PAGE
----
On Feb. 4, President Biden issued Executive Order 14063 mandating the use of Project Labor Agreements (or PLAs) for certain federal construction projects in excess of $35 million. 

EO 14063 will not be effective until after the Federal Acquisition Regulatory Council (FAR Council) issues final regulations implementing EO 14063. The FAR Council is directed to issue proposed regulations, which will then be subject to a notice and comment period, in the next 120 days. In the interim, EO 14063 provides that federal agencies are “strongly encouraged” to use PLAs on federal construction projects.

EO 14063 is welcome news for signatory contractors, particularly after passage of the 2020 Infrastructure Investment and Jobs Act, Pub. Law 117-58 (“2020 Bipartisan Infrastructure Law”), which allocated billions of dollars for infrastructure-related construction projects.

What is a PLA?

A PLA is a pre-hire collective bargaining agreement with one or more labor organizations that establishes the terms and conditions of employment for a specific construction project. In addition to addressing employment conditions (such as wages, benefits, and safety), the PLA also forbids work stoppages (such as strikes and lockouts) during the project.

 In terms of their practical effect, PLAs raise the wage and benefit standards that contractors (and subcontractors) must pay workers by pegging the wages and benefits to local CBAs. PLAs promote peace by banning work stoppages and facilitating timely completion of projects. PLAs also increase training opportunities for workers because the local CBAs typically include payments to training funds.

Currently, PLAs Are “Voluntary” on Federal Construction Projects

In February 2009, President Obama issued Executive Order 13502, which encouraged, but did not require, federal agencies to use PLAs when awarding construction contracts of at least $25 million. Indeed, President Obama’s Executive Order expressly stated that “[t]his order does not require an executive agency to use a [PLA] on any construction project…”

President Biden’s Order Mandates PLAs on Certain Federal Construction Projects

EO 14063 provides that, subject to limited exemptions, federal agencies awarding any contract in connection with a “large-scale construction project . . . shall require every contractor or subcontractor engaged in construction on the project to agree, for that project, to negotiate or become a party to a project labor agreement with one or more appropriate labor organizations.” 

EO 14063 defines “large-scale construction project” to mean “a Federal construction project within the United States for which the total estimated cost of the construction contract to the Federal Government is $35 million or more.” In this EO, “Construction” is defined to mean “construction, reconstruction, rehabilitation, modernization, alteration, conversion, extension, repair, or improvement of buildings, structures, highways, or other real property.”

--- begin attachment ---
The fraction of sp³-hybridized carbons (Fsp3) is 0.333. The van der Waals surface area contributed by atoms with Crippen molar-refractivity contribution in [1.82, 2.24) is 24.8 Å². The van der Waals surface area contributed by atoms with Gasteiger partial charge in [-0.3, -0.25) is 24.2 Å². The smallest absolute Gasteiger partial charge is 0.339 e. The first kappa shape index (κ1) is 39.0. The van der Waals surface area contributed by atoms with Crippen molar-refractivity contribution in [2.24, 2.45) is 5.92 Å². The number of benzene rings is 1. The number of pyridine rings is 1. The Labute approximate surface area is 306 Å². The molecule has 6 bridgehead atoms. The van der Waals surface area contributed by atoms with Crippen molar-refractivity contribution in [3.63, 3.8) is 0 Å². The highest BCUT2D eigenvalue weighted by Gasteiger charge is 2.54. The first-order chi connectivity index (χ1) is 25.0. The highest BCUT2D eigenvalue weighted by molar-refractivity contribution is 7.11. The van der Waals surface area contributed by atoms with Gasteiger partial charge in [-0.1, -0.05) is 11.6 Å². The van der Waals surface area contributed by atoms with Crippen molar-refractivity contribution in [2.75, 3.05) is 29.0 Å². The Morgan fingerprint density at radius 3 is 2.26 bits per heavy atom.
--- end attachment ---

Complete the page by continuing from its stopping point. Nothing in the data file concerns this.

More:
Construction projects falling below the $35 million threshold are not subject to the PLA requirement. In addition, EO 14063 provides that the PLA requirement does not apply to “projects receiving any form of Federal financial assistance (including loans, loan guarantees, revolving funds, tax credits, tax credit bonds and cooperative agreements).”

For projects covered by EO 14063, the required PLA must include the following elements:

  • The PLA must “bind all contractors and subcontractors on the construction project through the inclusion of appropriate specifications in all relevant solicitation provisions and contract documents.”
  • The PLA must “allow all contractors and subcontractors on the construction project to compete for contracts and subcontracts without regard to whether they are otherwise parties to collective bargaining agreements.”
  • The PLA must “contain guarantees against strikes, lockouts, and similar job disruptions.”
  • The PLA must “set forth effective, prompt, and mutually binding procedures for resolving labor disputes arising during the term of the project labor agreement.”
  • The PLA must “provide other mechanisms for labor-management cooperation on matters of mutual interest and concern, including productivity, quality of work, safety, and health.
  • The PLA must “fully conform to all statutes, regulations, Executive Orders, and Presidential Memoranda.”

Exceptions to PLA Mandate

Even if the construction project is covered, EO 14063 provides three potential exceptions to the PLA mandate:

  1. Mandating a PLA on a covered project “would not advance the Federal Government’s interests in achieving economy and efficiency in Federal procurement.”

Effective Date

EO 14063 will be effective after the FAR Council issues final regulations implementing EO 14063.  At that time, it will also repeal and replace President Obama’s 2009 “voluntary PLA” Executive Order. 

The FAR Council is directed to issue proposed regulations within 120 days (i.e., June 2022).  Then, the proposed regulations will be subject to a public notice and comment period before final regulations can be issued.  In the interim, though, EO 14063 provides that federal agencies are “strongly encouraged” to comply with EO 14063.

Bottom Line

EO 14063 will exponentially increase the number of PLAs on federal construction projects.  Union contractors (and their employees) stand to benefit.  PLAs will prevent low-wage, non-union competition from undercutting union contractors on large federal construction projects.  As a result, in addition to more construction work being available, union contractors will be more competitive in their bids for these projects.

As we await implementing regulations from the FAR Council, we anticipate that EO 14063 will be subject to legal challenges from non-union contractors.  Thus, we will continue to monitor this situation as it develops.